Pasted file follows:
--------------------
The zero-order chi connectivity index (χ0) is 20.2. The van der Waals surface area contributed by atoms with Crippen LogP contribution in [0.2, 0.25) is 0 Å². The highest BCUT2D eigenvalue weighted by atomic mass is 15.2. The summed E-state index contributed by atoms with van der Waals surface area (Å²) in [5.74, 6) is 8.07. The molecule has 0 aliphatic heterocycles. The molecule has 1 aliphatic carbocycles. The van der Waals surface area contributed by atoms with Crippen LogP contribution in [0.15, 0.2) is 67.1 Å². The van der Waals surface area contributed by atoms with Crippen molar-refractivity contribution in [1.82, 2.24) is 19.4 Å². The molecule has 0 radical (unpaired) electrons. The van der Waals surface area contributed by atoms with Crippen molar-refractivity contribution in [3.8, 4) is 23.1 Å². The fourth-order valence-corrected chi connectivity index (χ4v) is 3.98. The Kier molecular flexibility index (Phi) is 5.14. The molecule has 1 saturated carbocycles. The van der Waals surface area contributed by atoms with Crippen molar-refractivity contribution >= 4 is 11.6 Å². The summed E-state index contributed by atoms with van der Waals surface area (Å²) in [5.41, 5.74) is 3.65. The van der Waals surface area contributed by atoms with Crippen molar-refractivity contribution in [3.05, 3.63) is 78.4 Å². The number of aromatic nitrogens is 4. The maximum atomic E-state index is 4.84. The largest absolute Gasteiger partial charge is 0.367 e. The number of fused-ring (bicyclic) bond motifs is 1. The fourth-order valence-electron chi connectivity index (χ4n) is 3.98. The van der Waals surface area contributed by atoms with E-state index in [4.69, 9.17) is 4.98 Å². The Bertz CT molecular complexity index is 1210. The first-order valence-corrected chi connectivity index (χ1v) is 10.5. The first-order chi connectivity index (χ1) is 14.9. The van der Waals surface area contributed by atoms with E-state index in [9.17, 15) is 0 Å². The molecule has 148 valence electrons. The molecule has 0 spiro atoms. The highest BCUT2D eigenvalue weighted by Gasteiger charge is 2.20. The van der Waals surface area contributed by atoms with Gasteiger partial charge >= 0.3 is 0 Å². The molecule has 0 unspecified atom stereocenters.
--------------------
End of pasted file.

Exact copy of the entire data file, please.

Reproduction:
The zero-order chi connectivity index (χ0) is 20.2. The van der Waals surface area contributed by atoms with Crippen LogP contribution in [0.2, 0.25) is 0 Å². The highest BCUT2D eigenvalue weighted by atomic mass is 15.2. The summed E-state index contributed by atoms with van der Waals surface area (Å²) in [5.74, 6) is 8.07. The molecule has 0 aliphatic heterocycles. The molecule has 1 aliphatic carbocycles. The van der Waals surface area contributed by atoms with Crippen LogP contribution in [0.15, 0.2) is 67.1 Å². The van der Waals surface area contributed by atoms with Crippen molar-refractivity contribution in [1.82, 2.24) is 19.4 Å². The molecule has 0 radical (unpaired) electrons. The van der Waals surface area contributed by atoms with Crippen molar-refractivity contribution in [3.8, 4) is 23.1 Å². The fourth-order valence-corrected chi connectivity index (χ4v) is 3.98. The Kier molecular flexibility index (Phi) is 5.14. The molecule has 1 saturated carbocycles. The van der Waals surface area contributed by atoms with Crippen molar-refractivity contribution >= 4 is 11.6 Å². The summed E-state index contributed by atoms with van der Waals surface area (Å²) in [5.41, 5.74) is 3.65. The van der Waals surface area contributed by atoms with Crippen molar-refractivity contribution in [3.05, 3.63) is 78.4 Å². The number of aromatic nitrogens is 4. The maximum atomic E-state index is 4.84. The largest absolute Gasteiger partial charge is 0.367 e. The number of fused-ring (bicyclic) bond motifs is 1. The fourth-order valence-electron chi connectivity index (χ4n) is 3.98. The van der Waals surface area contributed by atoms with E-state index in [4.69, 9.17) is 4.98 Å². The Bertz CT molecular complexity index is 1210. The first-order valence-corrected chi connectivity index (χ1v) is 10.5. The first-order chi connectivity index (χ1) is 14.9. The van der Waals surface area contributed by atoms with E-state index in [9.17, 15) is 0 Å². The molecule has 148 valence electrons. The molecule has 0 spiro atoms. The highest BCUT2D eigenvalue weighted by Gasteiger charge is 2.20. The van der Waals surface area contributed by atoms with Gasteiger partial charge >= 0.3 is 0 Å². The molecule has 0 unspecified atom stereocenters.